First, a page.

This tree is a disaster, and the fact that it is still planted anywhere is a travesty. Let us examine the ways in which this tree is unworthy of planting.
First, it is invasive. The Bradford Pear (actually known as Callery Pear elsewhere) was originally imported from China. It is extremely fast growing, and of course this is one of the reasons for its popularity. A single domesticated Bradford Pear cannot produce fertile offspring, but because these trees are planted so much in the suburbs, two trees within pollinating distance from each other can produce fertile seeds. These seeds become easily established and take over bare fields. The Bradford Pear is listed as invasive in Tennessee, Illinois, Alabama, Georgia, and South Carolina.
Second, it smells. The Bradford Pear smell is frequently described as that of rotting fish, rotting flesh, chlorine, and other more unpleasant things. When planted en masse this smell is quite noticeable. Few other flowering trees have unpleasant odors, most being pleasing.
Third, Bradford Pears only live about 25 years. This is shorter lived than many shrubs, and most home owners don't want to replace their main landscape tree with something new (and smaller) in just 25 years.
Finally, the Bradford Pear is extremely prone to breaking in any inclement weather. We have seen half of a Bradford Pear split off in a gentle rain (perhaps the raindrops were too heavy?) with no wind. Wind, of course, will also break many branches. The reason for this is the sharp (acute) angle the branch forms with the trunk of the tree. As the Bradford Pear is almost always planted for its looks, a large segment missing from the tree after a few years is hardly ideal.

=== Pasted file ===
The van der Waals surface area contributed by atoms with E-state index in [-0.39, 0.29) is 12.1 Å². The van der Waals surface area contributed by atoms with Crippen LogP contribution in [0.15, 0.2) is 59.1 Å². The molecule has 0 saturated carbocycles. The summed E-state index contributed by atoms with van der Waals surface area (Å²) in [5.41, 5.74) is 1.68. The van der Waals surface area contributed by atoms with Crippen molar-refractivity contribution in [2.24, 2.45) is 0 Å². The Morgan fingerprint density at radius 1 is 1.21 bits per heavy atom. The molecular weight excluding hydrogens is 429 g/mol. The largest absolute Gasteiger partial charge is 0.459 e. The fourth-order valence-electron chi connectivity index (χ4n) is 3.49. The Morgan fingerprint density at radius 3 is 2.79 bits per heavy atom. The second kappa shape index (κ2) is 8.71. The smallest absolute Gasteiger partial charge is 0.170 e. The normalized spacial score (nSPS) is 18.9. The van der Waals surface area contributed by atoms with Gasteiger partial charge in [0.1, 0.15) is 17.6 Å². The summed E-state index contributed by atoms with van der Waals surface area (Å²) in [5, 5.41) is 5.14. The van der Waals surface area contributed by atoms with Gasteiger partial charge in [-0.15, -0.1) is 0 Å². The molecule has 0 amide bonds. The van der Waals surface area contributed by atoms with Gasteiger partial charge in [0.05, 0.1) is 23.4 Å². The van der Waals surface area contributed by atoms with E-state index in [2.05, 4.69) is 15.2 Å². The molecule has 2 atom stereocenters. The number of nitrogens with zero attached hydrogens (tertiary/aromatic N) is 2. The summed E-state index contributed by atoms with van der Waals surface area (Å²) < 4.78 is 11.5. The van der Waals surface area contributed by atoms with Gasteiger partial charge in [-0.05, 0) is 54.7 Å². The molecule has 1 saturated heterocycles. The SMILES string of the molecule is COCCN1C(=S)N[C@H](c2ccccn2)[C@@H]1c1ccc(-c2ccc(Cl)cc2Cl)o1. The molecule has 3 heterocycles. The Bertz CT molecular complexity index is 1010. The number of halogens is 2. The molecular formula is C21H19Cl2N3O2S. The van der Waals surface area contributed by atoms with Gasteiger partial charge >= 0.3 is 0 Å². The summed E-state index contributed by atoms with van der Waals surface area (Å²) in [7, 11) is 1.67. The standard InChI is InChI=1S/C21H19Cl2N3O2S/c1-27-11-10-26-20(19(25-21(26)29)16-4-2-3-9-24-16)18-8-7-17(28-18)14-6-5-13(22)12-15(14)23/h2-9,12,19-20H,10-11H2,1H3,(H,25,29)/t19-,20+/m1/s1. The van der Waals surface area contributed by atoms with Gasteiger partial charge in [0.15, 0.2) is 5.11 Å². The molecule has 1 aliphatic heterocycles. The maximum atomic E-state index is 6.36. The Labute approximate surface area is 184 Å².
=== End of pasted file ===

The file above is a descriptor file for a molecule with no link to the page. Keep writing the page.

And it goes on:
|This Bradford Pear almost completely collapsed in a moderate rain|
So what trees should be planted in place of the Bradford Pear? Well, there is no simple answer, but we do have several suggestions.
The Yoshino Cherry, also imported from Asia, is a beautiful, pleasantly fragrant tree with a similar maximum height. It grows in zones 5-8, and has a medium growth rate. It also has a rounded canopy, but not quite to the extent of the Bradford Pear.
For a fast growing but strong and long-lived shade tree, we recommend the Northern Red Oak. This tree will grow in zones 3-8 and is much faster growing than most oaks (on par with silver maples, another terrible tree to plant). It has a red fall color similar to the Bradford Pear. While the Bradford Pear is famously weak-limbed and short lived, the Red Oak can live up to 500 years, adding beauty and value to your property.
Won't planting different trees lead to slower growth? Not necessarily. When most homeowners purchase trees, they buy large, containerized trees from the local big box retailer. They assume that since these trees are large now (at least in terms of a canopy) they will grow fast and remain larger. This is not the case. Roots and leaves determine the speed of growth of the tree, and when there is a mismatch between the two (like with trees bought in a container), these trees languish for years with barely any growth (if they survive). A much better option is to buy small, bare root trees, purchased and shipped to you from ArborDay or another nursery like Stark Brothers. Arbor Day is not for profit and trees there are especially affordable with a $15 membership.
When these smaller, bare root trees are planted with the Groasis Waterboxx, you never have to water them. Not only does this conserve water, but the Waterboxx can be removed once the tree outgrows it (usually 1-2 years) and reused multiple times. The Waterboxx planted tree has deeper roots than a store bought tree (see why on our website), and will be able to access deeper soil water held in capillaries. This deeper root structure supports the tree in time of drought. Be the first in your area to start growing healthy shade trees with the Groasis Waterboxx. Buy the Waterboxx here. We would love to hear your comments below - to leave one, please click on "Comments".
|A seed grown oak tree planted with the Waterboxx|